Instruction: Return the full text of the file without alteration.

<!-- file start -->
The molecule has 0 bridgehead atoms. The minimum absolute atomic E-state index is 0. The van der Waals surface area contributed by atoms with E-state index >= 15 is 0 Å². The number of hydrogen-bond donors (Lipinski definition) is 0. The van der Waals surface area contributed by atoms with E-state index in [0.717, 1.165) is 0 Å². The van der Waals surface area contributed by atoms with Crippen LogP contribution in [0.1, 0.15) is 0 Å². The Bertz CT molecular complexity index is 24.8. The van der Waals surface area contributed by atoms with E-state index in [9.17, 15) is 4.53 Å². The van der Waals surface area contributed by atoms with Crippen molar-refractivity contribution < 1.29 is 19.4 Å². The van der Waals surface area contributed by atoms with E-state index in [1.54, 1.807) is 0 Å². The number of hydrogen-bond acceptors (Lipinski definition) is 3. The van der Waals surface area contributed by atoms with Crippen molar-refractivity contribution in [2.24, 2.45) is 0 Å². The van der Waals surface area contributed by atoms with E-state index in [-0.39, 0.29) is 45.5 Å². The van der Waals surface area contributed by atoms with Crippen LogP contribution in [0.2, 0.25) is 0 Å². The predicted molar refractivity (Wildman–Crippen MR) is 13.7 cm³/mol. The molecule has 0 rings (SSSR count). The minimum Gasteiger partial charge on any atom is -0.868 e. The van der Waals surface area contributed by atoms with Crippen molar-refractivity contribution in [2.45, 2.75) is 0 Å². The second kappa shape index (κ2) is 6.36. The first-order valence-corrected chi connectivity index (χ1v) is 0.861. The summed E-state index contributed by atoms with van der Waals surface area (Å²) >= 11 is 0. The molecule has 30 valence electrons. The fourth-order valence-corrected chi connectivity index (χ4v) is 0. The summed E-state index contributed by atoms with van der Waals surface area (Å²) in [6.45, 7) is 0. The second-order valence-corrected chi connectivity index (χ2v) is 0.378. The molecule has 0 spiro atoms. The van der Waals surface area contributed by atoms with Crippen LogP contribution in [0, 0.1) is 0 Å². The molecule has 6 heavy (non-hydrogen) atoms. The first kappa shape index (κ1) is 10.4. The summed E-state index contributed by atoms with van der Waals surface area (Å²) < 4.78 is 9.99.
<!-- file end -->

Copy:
The molecule has 0 bridgehead atoms. The minimum absolute atomic E-state index is 0. The van der Waals surface area contributed by atoms with E-state index >= 15 is 0 Å². The number of hydrogen-bond donors (Lipinski definition) is 0. The van der Waals surface area contributed by atoms with E-state index in [0.717, 1.165) is 0 Å². The van der Waals surface area contributed by atoms with Crippen LogP contribution in [0.1, 0.15) is 0 Å². The Bertz CT molecular complexity index is 24.8. The van der Waals surface area contributed by atoms with E-state index in [9.17, 15) is 4.53 Å². The van der Waals surface area contributed by atoms with Crippen molar-refractivity contribution < 1.29 is 19.4 Å². The van der Waals surface area contributed by atoms with E-state index in [1.54, 1.807) is 0 Å². The number of hydrogen-bond acceptors (Lipinski definition) is 3. The van der Waals surface area contributed by atoms with Crippen molar-refractivity contribution in [2.24, 2.45) is 0 Å². The van der Waals surface area contributed by atoms with E-state index in [-0.39, 0.29) is 45.5 Å². The van der Waals surface area contributed by atoms with Crippen LogP contribution in [0.2, 0.25) is 0 Å². The predicted molar refractivity (Wildman–Crippen MR) is 13.7 cm³/mol. The molecule has 0 rings (SSSR count). The minimum Gasteiger partial charge on any atom is -0.868 e. The van der Waals surface area contributed by atoms with Crippen molar-refractivity contribution in [2.45, 2.75) is 0 Å². The second kappa shape index (κ2) is 6.36. The first-order valence-corrected chi connectivity index (χ1v) is 0.861. The summed E-state index contributed by atoms with van der Waals surface area (Å²) >= 11 is 0. The molecule has 30 valence electrons. The fourth-order valence-corrected chi connectivity index (χ4v) is 0. The summed E-state index contributed by atoms with van der Waals surface area (Å²) in [6.45, 7) is 0. The second-order valence-corrected chi connectivity index (χ2v) is 0.378. The molecule has 0 spiro atoms. The van der Waals surface area contributed by atoms with Crippen LogP contribution in [0, 0.1) is 0 Å². The molecule has 6 heavy (non-hydrogen) atoms. The first kappa shape index (κ1) is 10.4. The summed E-state index contributed by atoms with van der Waals surface area (Å²) < 4.78 is 9.99.